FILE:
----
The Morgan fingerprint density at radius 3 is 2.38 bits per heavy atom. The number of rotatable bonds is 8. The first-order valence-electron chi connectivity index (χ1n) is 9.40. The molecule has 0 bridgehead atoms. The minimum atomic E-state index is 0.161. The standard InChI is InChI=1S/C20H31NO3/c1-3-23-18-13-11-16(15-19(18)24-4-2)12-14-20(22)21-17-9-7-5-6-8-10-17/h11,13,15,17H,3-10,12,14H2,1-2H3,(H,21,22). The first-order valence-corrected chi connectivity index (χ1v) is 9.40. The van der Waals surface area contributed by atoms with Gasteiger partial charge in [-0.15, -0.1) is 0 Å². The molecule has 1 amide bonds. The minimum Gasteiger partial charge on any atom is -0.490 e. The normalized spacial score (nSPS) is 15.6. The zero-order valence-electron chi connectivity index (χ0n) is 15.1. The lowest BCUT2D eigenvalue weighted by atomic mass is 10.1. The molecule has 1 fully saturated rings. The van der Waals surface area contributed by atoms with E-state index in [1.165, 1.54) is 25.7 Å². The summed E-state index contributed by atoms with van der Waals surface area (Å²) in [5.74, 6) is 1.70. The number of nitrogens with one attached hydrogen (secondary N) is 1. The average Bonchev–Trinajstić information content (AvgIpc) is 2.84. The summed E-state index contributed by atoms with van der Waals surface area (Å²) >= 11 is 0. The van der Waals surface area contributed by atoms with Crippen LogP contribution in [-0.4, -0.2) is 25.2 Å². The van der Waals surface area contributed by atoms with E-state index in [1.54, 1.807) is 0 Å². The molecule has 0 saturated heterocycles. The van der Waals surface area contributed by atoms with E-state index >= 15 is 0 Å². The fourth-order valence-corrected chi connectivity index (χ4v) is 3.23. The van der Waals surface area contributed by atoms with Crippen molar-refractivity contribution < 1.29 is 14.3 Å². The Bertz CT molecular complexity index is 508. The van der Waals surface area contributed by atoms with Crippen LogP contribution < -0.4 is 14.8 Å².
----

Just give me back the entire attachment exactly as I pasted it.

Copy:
The Morgan fingerprint density at radius 3 is 2.38 bits per heavy atom. The number of rotatable bonds is 8. The first-order valence-electron chi connectivity index (χ1n) is 9.40. The molecule has 0 bridgehead atoms. The minimum atomic E-state index is 0.161. The standard InChI is InChI=1S/C20H31NO3/c1-3-23-18-13-11-16(15-19(18)24-4-2)12-14-20(22)21-17-9-7-5-6-8-10-17/h11,13,15,17H,3-10,12,14H2,1-2H3,(H,21,22). The first-order valence-corrected chi connectivity index (χ1v) is 9.40. The van der Waals surface area contributed by atoms with Gasteiger partial charge in [-0.15, -0.1) is 0 Å². The molecule has 1 amide bonds. The minimum Gasteiger partial charge on any atom is -0.490 e. The normalized spacial score (nSPS) is 15.6. The zero-order valence-electron chi connectivity index (χ0n) is 15.1. The lowest BCUT2D eigenvalue weighted by atomic mass is 10.1. The molecule has 1 fully saturated rings. The van der Waals surface area contributed by atoms with E-state index in [1.165, 1.54) is 25.7 Å². The summed E-state index contributed by atoms with van der Waals surface area (Å²) in [5.74, 6) is 1.70. The number of nitrogens with one attached hydrogen (secondary N) is 1. The average Bonchev–Trinajstić information content (AvgIpc) is 2.84. The summed E-state index contributed by atoms with van der Waals surface area (Å²) >= 11 is 0. The van der Waals surface area contributed by atoms with Crippen LogP contribution in [-0.4, -0.2) is 25.2 Å². The van der Waals surface area contributed by atoms with E-state index in [1.54, 1.807) is 0 Å². The molecule has 0 saturated heterocycles. The van der Waals surface area contributed by atoms with E-state index >= 15 is 0 Å². The fourth-order valence-corrected chi connectivity index (χ4v) is 3.23. The van der Waals surface area contributed by atoms with Crippen molar-refractivity contribution < 1.29 is 14.3 Å². The Bertz CT molecular complexity index is 508. The van der Waals surface area contributed by atoms with Crippen LogP contribution < -0.4 is 14.8 Å².